To find out, Adams and Rohlf sampled populations of both species in allopatry and in sympatry. They discovered that, in allopatry, the size of the two species was very similar. In sympatry, however, populations of P. cinereus were smaller, and populations of P. hoffmani were larger (Fig. (Fig.3).3). This is the hallmark of character displacement, but how well does this example hold up to the six tests outlined above?

Figure 3
Body size (as represented by snout-vent length) in allopatric and sympatric populations of the two species. In allopatry, populations are similar in size, but in sympatry, P. hoffmani is larger and P. cinereus is smaller (data courtesy of D. C. Adams). ...

(i) Is the pattern nonrandom? To test this hypothesis, Adams and Rohlf measured specimens from many allopatric populations of both species. They then computed the probability of finding differences as great as those actually observed if one randomly sampled one allopatric population from each species. The result: sympatric populations of the two species are more divergent than any possible pair of allopatric populations. The pattern is thus not a result of random sampling of existing morphological variation in the two species.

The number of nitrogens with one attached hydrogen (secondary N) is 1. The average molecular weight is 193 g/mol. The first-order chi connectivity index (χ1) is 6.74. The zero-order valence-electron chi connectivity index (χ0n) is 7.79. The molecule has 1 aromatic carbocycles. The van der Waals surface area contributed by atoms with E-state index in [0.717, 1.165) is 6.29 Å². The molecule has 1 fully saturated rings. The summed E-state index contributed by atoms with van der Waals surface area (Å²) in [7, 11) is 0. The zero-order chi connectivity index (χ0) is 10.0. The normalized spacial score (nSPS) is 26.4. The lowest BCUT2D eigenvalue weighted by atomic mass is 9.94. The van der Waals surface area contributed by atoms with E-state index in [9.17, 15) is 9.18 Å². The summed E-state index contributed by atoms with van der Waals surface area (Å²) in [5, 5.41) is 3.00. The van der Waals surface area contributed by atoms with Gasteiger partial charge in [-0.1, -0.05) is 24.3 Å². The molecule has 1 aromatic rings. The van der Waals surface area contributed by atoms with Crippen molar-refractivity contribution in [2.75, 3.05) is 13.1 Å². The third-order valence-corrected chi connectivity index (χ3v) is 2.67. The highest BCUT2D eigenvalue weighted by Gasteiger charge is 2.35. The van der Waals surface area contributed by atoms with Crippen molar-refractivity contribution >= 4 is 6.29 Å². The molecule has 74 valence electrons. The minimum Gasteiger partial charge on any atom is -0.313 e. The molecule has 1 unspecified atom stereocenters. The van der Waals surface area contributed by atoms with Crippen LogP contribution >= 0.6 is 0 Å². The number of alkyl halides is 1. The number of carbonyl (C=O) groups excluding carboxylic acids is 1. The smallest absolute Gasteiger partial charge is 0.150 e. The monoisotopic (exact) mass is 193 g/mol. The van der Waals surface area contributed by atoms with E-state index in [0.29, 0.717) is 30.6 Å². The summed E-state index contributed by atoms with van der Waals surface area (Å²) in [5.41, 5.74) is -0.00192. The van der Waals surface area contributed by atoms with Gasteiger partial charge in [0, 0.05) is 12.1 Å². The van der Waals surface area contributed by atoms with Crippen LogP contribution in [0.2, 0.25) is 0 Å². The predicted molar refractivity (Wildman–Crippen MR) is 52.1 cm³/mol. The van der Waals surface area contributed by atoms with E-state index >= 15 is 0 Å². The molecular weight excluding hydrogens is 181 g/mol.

(ii) Are morphological differences related to differences in resource use? Adams and Rohlf found that, in sympatry, P. cinereus eats smaller prey and P. hoffmani larger prey than each eats in allopatry. Why might this be? The authors note that the morphological feature that differed most between sympatric populations is the relative size of two bones in the head, the squamosal and dentary (which did not differ in allopatric populations of the two species). Adams and Rohlf suggest that this variation may have important functional consequences: salamanders with short squamosals relative to their dentaries (as is the case with sympatric P. hoffmani) should be able to snap their jaws shut quickly, but with little force, whereas long-squamosaled salamanders (sympatric P. cinereus) should be slow, but powerful. Plethodontid salamanders initially capture their prey by contact with their tongue. However, prey are then manipulated in different ways depending on their size: large prey are detained by rapid closure of the jaw, whereas small prey are moved to the back of the mouth and immobilized by pressure between the tongue and the teeth on the roof of the mouth. Hence, the differences in skull morphology and prey use of sympatric salamanders may be related to differences in bone dimensions. This is particularly clear for P. hoffmani, which eats large prey and should be able to close its jaws rapidly. Whether the force P. cinereus generates in jaw closure is related to the pressure generated at the back of mouth is less clear—direct biomechanical investigation is an obvious next step.